By James M. Harris, BS, DVM, FRSH
Mayfair Veterinary Clinic, Hobart
Avian influenza is a highly lethal generalized viral disease of poultry. An old name for this was fowl plague. There are three types of Influenza virus: A,B,and C.Type A Influenza viruses are responsible for the disease in birds.
Domestic fowl, ducks, geese, turkeys, guinea fowl, quail, pheasants, and many species of wild birds, (waterbirds and seabirds) are susceptible,but infections in the latter two groups are generally subclinical. There have been 4 outbreaks in Australia. The source of infection probably starts with direct or indirect contact with waterbirds. Many strains of the virus in wild birds are not pathogenic or only mildly pathogenic but may by genetic mutation become virulent. Once established in domestic poultry the disease is highly contagious. The virus is excreted in high concentrations in the faeces, nasal and ocular discharges. It can spread rapidly within a facility from bird to bird and from one location to another by mechanical means from contaminated clothing, shoes, crates, and other objects.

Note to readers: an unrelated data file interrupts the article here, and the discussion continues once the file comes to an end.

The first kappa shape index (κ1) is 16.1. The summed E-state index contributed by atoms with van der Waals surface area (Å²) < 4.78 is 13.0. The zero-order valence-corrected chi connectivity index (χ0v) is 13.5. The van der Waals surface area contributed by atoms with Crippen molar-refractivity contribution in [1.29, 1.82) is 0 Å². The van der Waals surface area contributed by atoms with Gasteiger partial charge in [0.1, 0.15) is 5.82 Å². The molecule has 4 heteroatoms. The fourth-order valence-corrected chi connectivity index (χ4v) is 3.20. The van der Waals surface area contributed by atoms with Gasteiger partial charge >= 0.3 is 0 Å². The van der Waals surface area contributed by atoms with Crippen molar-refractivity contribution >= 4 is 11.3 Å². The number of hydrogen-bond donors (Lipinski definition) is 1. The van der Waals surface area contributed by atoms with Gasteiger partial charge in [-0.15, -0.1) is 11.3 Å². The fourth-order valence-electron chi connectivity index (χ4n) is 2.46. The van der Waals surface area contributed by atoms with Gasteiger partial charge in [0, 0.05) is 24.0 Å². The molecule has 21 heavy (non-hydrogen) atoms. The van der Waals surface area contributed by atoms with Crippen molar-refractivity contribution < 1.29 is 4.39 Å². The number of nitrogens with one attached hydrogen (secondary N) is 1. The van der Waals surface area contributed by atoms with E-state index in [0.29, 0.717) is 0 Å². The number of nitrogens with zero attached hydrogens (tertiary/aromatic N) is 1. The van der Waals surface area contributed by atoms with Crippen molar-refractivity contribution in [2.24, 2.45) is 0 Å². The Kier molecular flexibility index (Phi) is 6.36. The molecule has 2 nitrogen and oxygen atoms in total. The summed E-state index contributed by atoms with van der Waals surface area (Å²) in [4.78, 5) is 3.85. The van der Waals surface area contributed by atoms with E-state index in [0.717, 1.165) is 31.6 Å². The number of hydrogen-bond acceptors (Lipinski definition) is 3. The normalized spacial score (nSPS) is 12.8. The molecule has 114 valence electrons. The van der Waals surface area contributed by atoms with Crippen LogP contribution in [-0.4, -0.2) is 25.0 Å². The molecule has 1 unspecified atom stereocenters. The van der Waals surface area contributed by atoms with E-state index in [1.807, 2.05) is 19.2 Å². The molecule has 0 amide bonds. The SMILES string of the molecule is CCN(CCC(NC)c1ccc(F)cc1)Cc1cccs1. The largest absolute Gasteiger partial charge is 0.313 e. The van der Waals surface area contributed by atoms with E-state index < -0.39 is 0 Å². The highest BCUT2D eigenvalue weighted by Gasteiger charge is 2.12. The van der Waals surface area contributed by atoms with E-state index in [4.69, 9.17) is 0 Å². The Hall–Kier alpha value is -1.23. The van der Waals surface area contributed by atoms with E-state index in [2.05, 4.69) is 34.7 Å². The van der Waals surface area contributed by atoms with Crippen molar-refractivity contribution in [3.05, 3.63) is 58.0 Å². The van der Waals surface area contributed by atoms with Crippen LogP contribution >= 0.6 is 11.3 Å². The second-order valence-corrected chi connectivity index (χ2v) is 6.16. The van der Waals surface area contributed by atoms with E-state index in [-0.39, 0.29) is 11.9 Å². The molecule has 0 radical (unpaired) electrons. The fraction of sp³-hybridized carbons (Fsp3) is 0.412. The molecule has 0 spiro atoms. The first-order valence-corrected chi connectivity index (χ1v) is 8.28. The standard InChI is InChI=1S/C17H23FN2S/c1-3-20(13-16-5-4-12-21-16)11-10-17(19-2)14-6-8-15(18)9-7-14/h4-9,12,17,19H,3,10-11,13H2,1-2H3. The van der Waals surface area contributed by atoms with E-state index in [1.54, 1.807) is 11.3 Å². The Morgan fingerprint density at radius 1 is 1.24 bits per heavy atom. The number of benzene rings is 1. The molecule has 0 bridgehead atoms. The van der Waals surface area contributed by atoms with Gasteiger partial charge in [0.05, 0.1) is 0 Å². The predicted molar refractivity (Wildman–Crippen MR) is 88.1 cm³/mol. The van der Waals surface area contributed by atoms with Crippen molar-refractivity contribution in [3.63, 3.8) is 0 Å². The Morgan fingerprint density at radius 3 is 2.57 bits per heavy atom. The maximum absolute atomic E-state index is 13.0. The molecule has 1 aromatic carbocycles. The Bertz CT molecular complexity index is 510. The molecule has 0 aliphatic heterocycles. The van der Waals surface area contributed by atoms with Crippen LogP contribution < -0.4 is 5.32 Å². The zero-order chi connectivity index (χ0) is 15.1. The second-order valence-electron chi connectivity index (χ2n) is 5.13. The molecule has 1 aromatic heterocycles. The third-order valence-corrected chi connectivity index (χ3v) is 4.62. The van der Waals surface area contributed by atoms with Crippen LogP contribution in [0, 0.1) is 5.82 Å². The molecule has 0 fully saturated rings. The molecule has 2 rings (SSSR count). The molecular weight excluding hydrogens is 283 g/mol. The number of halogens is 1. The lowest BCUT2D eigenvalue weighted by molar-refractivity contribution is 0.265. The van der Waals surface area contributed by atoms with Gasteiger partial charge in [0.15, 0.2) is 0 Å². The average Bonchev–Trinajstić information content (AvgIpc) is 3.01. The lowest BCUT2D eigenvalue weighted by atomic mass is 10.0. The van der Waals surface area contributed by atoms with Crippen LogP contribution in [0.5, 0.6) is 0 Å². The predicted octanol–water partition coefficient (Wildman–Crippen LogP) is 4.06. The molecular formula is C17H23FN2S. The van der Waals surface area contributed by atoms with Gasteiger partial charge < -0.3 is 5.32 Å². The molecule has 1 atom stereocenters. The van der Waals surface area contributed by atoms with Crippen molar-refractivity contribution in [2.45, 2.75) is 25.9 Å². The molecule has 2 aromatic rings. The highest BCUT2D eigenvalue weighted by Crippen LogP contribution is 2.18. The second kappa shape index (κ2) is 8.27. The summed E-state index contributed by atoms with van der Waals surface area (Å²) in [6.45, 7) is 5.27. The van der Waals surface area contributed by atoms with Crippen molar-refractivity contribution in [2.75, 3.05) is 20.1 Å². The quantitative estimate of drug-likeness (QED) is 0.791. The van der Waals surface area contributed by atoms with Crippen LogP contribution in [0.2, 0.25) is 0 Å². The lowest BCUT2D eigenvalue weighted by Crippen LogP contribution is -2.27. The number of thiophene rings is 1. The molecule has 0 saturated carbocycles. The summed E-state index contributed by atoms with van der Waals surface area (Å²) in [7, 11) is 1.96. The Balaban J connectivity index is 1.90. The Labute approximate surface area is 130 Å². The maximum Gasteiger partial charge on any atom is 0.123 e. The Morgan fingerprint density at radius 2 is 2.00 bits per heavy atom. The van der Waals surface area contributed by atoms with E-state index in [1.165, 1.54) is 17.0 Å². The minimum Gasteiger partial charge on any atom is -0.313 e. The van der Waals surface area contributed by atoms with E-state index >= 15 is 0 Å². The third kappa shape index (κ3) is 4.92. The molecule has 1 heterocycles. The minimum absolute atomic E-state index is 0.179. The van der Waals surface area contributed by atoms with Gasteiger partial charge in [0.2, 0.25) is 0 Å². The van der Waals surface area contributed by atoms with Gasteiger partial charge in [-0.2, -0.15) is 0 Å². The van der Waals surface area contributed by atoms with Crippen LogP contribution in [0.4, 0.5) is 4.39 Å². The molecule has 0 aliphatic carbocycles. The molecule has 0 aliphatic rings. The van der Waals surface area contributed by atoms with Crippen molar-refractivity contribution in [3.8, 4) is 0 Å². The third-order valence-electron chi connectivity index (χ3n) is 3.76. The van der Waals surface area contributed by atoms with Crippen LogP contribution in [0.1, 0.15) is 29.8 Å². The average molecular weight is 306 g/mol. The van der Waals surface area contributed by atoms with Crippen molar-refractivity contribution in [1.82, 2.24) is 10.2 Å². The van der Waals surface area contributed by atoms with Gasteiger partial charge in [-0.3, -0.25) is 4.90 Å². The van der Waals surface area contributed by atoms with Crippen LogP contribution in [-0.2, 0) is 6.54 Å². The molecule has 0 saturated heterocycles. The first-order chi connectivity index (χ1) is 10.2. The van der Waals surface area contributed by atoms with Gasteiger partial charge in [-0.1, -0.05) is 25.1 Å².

Clinical signs include: sudden death, depression, weakness, staggering gait,combs and wattles may have a cyanotic, swollen appearance with haemorrhage. Watery diarrhoea is frequently present. Birds may show laboured breathing and haemorrhage may occur in the skin. There is a high mortality rate.
Influenza viruses can mutate and adapt to other species. Strains normally confined to birds and pigs can become disease producers in humans. This seems to be the case with the present outbreak of Influenza in Southeast Asia. Ferrets are very susceptible to Influenza virus. And usually die. There is no specific treatment for Influenza. Secondary bacterial infections are addressed with antibiotics.
At the present time Australian Quarantine officials have upgraded their surveillance of poultry and poultry products entering Australia.
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